On Saturday (Dec. 13), the families of Eric Garner, Michael Brown, Trayvon Martin and Akai Gurley congregated at the Freedom Plaza in Washington D.C, for a rally and march against police violence that drew thousands of supporters from across the country.
Led by the Rev. Al Sharpton, the march eventually moved down Pennsylvania Ave towards the U.S. Capitol building.
Protestors who carried signs and chanted for change came in all colors and ages, but their determination to highlight and hopefully stamp out what they saw as rampant police abuse was the uniting factor.
The conditions that drew the crowd were grim – in a matter of weeks, two separate grand juries voted not to indict police officers in the deaths of Michael Brown and Eric Garner – but the energy here today was very much positive and constructive.
Protestors gathered peacefully, marched peacefully, and every person I approached was happy to explain their vision for a world where a person’s skin color wouldn’t put their lives at risk.
Garner’s sons told MTV News that they were blown away and encouraged by the support they’d received in the wake of their devastating loss.
“This is very overwhelming, I really appreciate everybody coming out and showing their support and I hope that we can get justice,” 19-year-old Eric Garner Jr. told MTV News. “People want their voices to be heard and [this is] how they’re gonna get justice and [have] their voices be heard.”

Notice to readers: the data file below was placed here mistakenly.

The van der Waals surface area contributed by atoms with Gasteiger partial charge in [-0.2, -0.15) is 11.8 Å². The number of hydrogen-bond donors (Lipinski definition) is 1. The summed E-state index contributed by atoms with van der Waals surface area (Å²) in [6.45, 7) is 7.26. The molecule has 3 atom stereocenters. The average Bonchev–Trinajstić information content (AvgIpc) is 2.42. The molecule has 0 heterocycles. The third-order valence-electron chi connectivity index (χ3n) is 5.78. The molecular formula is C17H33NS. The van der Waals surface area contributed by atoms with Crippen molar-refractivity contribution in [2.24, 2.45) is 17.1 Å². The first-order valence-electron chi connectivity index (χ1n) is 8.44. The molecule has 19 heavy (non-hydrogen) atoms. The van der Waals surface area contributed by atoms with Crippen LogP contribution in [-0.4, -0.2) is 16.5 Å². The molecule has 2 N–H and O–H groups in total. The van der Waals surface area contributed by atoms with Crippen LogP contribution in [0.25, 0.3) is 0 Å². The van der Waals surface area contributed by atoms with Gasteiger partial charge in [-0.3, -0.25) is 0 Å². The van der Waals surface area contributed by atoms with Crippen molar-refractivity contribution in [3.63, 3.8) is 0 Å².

“I’m not anti-police,” he said. “I’m just mad about what the officer did to my father. I want to stand up for what’s right and what the officer did wasn’t right, he should be prosecuted.”
Garner Jr. added that his father had even given him advice on how to deal with police officers. “[My father] always told me how to carry myself—[he said] if a cop stops you, hand him your ID, and then ask what he stopped me for.”
His younger brother, 15-year-old Emery Garner-Snipes, had a more difficult time getting the words out, and while we spoke, he was approached by a protestor who hugged him, and told him she hoped their efforts today could prevent something like this from happening in the future.
“It feels nice that everybody comes out to support my dad,” the softspoken teen told MTV News. “I would say to keep on fighting for my dad and thank you for supporting me and my family.
“We appreciate it. We need to stay strong and stay focused.”
And for kids his own age, he had some very pointed advice. “Go and find a sport, or find something you like to do, or just be active – don’t be on the streets,” he said. “Do something and stay out of the streets.”
Members of Eric Garner’s extended family also participated in the march, and his 37-year-old nephew Gabriel Baez found comfort in the solidarity he was witnessing.
Baez managed a smile as he pointed out the multicultural youth who were spending their Saturday in protest and he expressed hopes that police officers would be able to build better relationships with minority communities in the near future.
“A positive outcome would be that the community comes together and stays positive and keeps up this united front,” Baez said. “My uncle’s not coming back regardless of what happens. So as far as the officer is concerned – he could go to jail, he could lose his job, he could [remain as] an officer, but it’s not gonna bring my uncle back.”
“But if the community stays unified like this, then that’s bigger progress than going after the cop, because what we really need is unity amongst ourselves.”